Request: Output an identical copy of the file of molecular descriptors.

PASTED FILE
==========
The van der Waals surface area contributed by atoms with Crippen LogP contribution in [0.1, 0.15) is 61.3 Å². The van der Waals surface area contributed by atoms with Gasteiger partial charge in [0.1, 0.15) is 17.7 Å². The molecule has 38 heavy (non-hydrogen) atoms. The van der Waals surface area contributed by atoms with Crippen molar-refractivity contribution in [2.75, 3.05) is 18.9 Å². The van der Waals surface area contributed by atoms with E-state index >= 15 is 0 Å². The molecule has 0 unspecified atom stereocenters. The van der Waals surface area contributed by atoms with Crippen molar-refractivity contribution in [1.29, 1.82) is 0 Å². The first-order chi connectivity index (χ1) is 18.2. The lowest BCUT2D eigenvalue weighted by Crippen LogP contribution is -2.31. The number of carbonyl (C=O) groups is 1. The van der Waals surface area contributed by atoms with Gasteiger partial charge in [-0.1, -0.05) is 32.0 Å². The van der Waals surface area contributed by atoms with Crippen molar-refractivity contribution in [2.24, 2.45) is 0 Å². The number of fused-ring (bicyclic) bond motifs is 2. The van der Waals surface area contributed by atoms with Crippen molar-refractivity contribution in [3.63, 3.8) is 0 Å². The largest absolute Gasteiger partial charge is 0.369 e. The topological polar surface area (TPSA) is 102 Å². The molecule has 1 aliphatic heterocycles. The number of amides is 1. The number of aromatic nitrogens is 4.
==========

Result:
The van der Waals surface area contributed by atoms with Crippen LogP contribution in [0.1, 0.15) is 61.3 Å². The van der Waals surface area contributed by atoms with Gasteiger partial charge in [0.1, 0.15) is 17.7 Å². The molecule has 38 heavy (non-hydrogen) atoms. The van der Waals surface area contributed by atoms with Crippen molar-refractivity contribution in [2.75, 3.05) is 18.9 Å². The van der Waals surface area contributed by atoms with E-state index >= 15 is 0 Å². The molecule has 0 unspecified atom stereocenters. The van der Waals surface area contributed by atoms with Crippen molar-refractivity contribution in [1.29, 1.82) is 0 Å². The first-order chi connectivity index (χ1) is 18.2. The lowest BCUT2D eigenvalue weighted by Crippen LogP contribution is -2.31. The number of carbonyl (C=O) groups is 1. The van der Waals surface area contributed by atoms with Gasteiger partial charge in [-0.1, -0.05) is 32.0 Å². The van der Waals surface area contributed by atoms with Crippen molar-refractivity contribution in [2.24, 2.45) is 0 Å². The number of fused-ring (bicyclic) bond motifs is 2. The van der Waals surface area contributed by atoms with Crippen molar-refractivity contribution in [3.63, 3.8) is 0 Å². The largest absolute Gasteiger partial charge is 0.369 e. The topological polar surface area (TPSA) is 102 Å². The molecule has 1 aliphatic heterocycles. The number of amides is 1. The number of aromatic nitrogens is 4.